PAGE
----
"The Highlands" Presents:
Life on the Edge: Biodiversity in the Berryessa Snow Mountain Region
Lake County Library hosted this lecture by Victoria Brandon. She is Sierra Club Redwood Chapter Chair and is deeply involved in the preservation of our county's environment and cultural heritage.
Summary of a talk given at the Lakeport Library on April 18, 2015
by Sierra Club Redwood Chapter Chair Victoria Brandon
Berryessa Snow Mountain is one of the most biologically diverse regions of California. Stretching over 100 miles from blue oak woodlands near Putah Creek and the shores of Lake Berryessa to the sub-alpine habitat of Snow Mountain Wilderness in the Mendocino National Forest to the north, it contains six major habitat types which support animals including osprey, bald and golden eagles, river otters, mountain lions, tule elk, and rare plants found nowhere else on earth.
360,000 acres of federal public lands in the region have been proposed for permanent protection as a national monument.
Berryessa Snow Mountain's extraordinary biodiversity stems in part from what is known as the "edge effect": areas where two different habitat types come together tend to support unusually large numbers of species -- and BSM is made up of a complex mosaic of different habitats, so "edges" are everywhere.
The geological past profoundly affects the biological present, especially plants. Three tectonic plates (North American, Farallon, and Pacific) come together in the region, bringing ocean sediments, igneous, and metamorphic rocks into close conjunction. These include Coast Range Ophiolite, a remnant of ocean crust typically including serpentine rocks, nearly vertical layers of the "Great Valley Sequence," and the Franciscan Complex.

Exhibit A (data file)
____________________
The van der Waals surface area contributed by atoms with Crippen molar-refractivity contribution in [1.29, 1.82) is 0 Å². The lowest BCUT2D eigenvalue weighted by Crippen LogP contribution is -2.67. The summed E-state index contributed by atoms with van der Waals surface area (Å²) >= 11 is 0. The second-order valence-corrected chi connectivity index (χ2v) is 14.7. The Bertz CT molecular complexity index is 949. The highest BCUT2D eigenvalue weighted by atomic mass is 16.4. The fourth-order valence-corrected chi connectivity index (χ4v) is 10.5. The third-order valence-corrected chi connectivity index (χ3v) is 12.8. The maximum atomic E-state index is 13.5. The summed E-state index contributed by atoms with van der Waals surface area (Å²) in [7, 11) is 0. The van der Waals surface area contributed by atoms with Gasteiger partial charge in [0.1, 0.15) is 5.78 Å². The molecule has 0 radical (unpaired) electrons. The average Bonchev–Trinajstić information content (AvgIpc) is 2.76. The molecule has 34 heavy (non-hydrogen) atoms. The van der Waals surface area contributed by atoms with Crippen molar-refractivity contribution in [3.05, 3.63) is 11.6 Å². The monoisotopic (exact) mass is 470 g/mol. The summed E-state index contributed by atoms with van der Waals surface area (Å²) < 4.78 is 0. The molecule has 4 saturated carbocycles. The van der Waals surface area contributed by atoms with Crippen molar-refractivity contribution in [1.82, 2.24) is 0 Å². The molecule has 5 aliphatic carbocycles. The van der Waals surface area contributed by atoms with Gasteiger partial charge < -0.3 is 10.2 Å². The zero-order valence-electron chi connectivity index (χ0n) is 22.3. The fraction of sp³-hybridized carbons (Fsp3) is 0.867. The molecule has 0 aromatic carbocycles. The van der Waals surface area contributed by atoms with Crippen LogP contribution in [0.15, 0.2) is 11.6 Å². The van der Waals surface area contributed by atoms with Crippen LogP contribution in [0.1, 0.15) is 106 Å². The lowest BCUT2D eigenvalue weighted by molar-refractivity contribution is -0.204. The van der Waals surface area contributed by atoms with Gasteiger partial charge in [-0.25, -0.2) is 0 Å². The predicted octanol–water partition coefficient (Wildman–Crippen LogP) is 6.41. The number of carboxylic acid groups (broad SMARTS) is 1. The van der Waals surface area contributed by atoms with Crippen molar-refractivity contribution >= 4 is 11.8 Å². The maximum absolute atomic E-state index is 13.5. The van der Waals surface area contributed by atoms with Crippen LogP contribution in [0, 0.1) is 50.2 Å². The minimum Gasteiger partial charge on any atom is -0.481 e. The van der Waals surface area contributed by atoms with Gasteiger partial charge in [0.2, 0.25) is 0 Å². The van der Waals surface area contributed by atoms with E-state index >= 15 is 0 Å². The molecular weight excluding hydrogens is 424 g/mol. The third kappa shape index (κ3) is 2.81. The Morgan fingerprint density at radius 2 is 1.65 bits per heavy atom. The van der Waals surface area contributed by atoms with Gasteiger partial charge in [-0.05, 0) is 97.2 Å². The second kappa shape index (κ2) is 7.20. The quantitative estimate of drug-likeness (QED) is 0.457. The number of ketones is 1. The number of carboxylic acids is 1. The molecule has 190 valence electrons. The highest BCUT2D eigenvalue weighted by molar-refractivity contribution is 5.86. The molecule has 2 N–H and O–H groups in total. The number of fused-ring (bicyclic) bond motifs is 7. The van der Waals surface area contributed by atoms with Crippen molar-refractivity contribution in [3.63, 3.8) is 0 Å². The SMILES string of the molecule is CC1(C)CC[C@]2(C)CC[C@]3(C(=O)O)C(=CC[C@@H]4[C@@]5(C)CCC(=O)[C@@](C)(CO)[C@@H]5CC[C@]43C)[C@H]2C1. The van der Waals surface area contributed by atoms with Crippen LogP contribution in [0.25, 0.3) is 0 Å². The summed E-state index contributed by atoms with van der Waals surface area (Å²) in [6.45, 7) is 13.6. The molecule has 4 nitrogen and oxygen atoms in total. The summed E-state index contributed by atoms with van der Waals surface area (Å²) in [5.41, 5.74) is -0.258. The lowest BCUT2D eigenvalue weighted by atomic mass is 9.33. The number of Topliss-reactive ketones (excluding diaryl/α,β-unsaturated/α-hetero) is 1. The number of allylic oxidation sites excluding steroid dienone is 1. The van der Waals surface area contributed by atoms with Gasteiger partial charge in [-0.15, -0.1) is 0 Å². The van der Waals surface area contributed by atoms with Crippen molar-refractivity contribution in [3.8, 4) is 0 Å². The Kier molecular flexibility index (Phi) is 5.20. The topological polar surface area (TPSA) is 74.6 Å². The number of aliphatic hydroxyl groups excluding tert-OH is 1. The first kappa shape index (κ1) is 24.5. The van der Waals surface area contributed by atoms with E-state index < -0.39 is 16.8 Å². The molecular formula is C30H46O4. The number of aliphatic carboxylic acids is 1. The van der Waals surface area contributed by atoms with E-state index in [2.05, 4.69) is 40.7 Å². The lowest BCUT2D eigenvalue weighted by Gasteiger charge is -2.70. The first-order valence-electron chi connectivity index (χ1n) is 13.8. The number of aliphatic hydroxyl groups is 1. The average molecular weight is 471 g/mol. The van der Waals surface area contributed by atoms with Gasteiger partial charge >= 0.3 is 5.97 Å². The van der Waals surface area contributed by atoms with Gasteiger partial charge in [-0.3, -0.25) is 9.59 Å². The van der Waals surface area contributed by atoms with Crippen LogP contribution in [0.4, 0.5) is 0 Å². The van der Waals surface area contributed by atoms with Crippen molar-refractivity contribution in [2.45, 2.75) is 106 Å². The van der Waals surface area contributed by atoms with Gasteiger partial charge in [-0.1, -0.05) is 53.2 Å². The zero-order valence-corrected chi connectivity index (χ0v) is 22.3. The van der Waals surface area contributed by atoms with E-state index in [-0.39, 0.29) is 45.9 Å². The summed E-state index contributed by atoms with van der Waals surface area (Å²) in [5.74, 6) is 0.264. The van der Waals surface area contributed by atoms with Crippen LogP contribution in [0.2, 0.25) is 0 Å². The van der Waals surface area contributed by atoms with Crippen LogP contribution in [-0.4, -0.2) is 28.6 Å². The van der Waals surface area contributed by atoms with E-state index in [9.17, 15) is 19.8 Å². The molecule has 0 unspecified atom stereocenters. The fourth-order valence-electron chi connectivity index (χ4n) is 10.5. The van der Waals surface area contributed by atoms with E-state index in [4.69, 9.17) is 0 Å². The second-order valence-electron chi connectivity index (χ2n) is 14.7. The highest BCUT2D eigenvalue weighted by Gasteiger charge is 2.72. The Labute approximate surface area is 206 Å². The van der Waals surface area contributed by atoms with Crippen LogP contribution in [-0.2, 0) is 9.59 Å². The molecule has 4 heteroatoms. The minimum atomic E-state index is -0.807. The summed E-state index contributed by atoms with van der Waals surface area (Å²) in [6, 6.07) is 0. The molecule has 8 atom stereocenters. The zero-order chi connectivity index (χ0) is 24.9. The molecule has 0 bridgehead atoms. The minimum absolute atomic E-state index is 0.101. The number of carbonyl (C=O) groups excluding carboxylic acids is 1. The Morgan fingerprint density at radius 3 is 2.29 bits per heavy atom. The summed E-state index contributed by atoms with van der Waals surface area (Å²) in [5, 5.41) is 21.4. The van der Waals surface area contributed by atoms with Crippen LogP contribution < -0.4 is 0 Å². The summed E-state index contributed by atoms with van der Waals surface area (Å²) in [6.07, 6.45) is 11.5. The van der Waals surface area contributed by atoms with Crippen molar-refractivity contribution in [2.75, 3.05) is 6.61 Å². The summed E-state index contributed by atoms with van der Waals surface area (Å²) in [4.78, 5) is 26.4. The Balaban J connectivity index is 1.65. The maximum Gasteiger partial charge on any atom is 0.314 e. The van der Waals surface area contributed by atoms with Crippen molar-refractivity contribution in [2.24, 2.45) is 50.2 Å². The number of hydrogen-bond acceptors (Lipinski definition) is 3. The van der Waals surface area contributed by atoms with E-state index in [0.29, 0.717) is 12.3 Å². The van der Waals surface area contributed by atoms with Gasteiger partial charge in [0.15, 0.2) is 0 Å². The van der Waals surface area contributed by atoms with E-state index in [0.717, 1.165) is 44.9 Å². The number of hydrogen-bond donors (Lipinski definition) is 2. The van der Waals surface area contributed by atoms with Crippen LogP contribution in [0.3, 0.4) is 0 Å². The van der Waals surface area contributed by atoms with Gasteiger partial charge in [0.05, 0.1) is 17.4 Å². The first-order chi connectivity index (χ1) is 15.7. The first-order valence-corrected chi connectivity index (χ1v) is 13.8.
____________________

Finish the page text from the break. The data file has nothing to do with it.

Berryessa Snow Mountain's botanical diversity arises from variegated geology and landscape forms, significant elevation changes, numerous microclimates, and the presence of large quantities of serpentine rock, which is rich in iron and magnesium and poor in calcium, potassium, and phosphorus. Few common plants can survive there, leaving an opening for specialists to become uniquely adapted to particular niches. Besides an incredible array of rare wildflowers and expanses of oak woodlands, mixed conifer forest, riparian plant communities and native grasslands, the region contains the most southerly occurrence of red fir and the rare McNab and Sargent cypresses.
Diverse habitat supports diverse wildlife, and linkages & connectivity yield ecological resilience. By providing an essential link between the southern Coast Range, eastern Bay Area and protected areas farther north and west, permanent protection of Berryessa Snow Mountain will improve the chances of at-risk species to move and adapt to climate change, something that is essential to their survival in the future.
The wonders of Berryessa Snow Mountain deserve permanent protection as a National Monument and as a legacy for our children and grandchildren.
Life on the Edge, Berryessa Snow Mountain proposed National Monument.
To learn more about Lake County and it's unique treasures please consider attending future lectures of the Know Lake County series every 3rd Saturday at 2:00 pm at the Lakeport Library February through November.
Each lecture is on a topic of an unique story of Lake County.
Beth Katherine Kaiman, LCPTV Staff
Lake County Peg TV
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